Children’s scooters have just been included in the UK Consumer Prices Index, CPI, as they are so popular they are having a financial impact in the UK. There must be a lot of people
using them!
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This photo show that many children love them – here in Stoke Newington, scooters are a favourite mode of transport for going to school and numbers of scooters get parked in playgrounds. They are brilliant for helping to keep children active and fit in a fun way and it is lovely to see kids zooming along the road, poised and lively, with their heads leading them into movement.
Pushing With One Dominant Leg?
But how could scooters possibly make children lopsided? Well, I wonder how many parents and teachers notice if children always use the same foot to propel themselves forwards? I imagine quite a number of people have never given it a thought.
But do please think about it – what impact might that have? Even tiny children use scooters and may do so for several years. If one leg is always pushing, then one set of leg muscles in that leg is being developed, whilst the other leg is always supporting, so a different set of muscles will be developed in that leg – so the muscles could grow visibly bigger in the stronger leg.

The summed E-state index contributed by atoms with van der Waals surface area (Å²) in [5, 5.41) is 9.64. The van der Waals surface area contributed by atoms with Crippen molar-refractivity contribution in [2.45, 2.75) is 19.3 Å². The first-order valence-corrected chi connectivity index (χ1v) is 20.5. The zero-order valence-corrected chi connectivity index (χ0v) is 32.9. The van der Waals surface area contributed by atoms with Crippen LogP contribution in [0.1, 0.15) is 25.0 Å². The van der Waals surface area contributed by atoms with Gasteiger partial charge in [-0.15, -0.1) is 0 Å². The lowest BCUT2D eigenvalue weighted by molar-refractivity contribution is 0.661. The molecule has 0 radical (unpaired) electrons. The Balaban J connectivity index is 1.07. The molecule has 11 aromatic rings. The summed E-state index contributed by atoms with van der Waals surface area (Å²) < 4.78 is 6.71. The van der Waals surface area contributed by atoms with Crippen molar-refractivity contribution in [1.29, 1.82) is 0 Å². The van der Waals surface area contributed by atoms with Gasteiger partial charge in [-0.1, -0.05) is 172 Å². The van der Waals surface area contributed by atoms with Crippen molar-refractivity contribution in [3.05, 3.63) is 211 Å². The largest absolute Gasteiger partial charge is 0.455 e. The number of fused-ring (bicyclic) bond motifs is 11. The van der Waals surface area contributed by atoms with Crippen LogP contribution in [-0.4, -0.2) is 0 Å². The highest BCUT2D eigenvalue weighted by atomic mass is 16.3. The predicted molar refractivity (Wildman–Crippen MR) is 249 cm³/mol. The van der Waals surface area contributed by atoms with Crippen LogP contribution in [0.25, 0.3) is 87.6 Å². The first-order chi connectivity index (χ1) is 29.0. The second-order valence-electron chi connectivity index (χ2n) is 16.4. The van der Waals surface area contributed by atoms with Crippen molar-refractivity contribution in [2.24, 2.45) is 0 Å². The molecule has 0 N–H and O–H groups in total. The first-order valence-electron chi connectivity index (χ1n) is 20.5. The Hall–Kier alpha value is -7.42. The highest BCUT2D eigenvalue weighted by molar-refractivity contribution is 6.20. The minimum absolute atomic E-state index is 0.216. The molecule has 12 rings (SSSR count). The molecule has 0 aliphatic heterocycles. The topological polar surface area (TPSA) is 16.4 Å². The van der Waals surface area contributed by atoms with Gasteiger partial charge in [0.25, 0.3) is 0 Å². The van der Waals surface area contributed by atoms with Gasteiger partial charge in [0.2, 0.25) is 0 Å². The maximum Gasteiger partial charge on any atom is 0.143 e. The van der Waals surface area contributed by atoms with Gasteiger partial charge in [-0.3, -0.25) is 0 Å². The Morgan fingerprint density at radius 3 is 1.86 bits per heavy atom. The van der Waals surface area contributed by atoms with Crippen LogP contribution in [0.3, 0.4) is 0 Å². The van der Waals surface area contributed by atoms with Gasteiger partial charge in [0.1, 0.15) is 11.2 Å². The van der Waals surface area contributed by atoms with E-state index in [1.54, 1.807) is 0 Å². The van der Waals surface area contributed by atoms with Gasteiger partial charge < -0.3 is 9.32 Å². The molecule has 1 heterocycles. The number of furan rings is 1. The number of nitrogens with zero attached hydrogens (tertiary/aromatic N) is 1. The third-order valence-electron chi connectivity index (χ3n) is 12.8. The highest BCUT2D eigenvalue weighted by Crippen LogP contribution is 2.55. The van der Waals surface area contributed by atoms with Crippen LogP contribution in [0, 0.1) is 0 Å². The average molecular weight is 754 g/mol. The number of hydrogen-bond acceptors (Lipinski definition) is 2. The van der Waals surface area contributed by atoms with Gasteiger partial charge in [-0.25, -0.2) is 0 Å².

What would the implications be for the body’s general balance and poise, if legs develop differently from each other in this way? Unhelpful at the least and possibly harmful, if the imbalance became exaggerated through frequent over-use of one leg in preference to the other. This problem can affect adult scooter users too but would have a greater impact on children’s bodies whilst growing and developing and could be one way that children’s bodies could gradually become a bit lopsided. If it’s just habits causing the distortion, that can be avoided!
Twisting and Torsion
Another problem that could arise, is a habitual twist in the torso (and probably the knees) if the child scoots in an uneven way. Muscular torsion in the neck and back is also a potential problem with using skateboards, if the same foot leads all the time. Muscles in the neck and torso could work unevenly, the back and pelvis could become lopsided, which could eventually cause pain and discomfort. Given how many children and adults are using scooters and skateboards these days, we could end up with a large number of people seeking help for problems such as neck and back pain at a later date.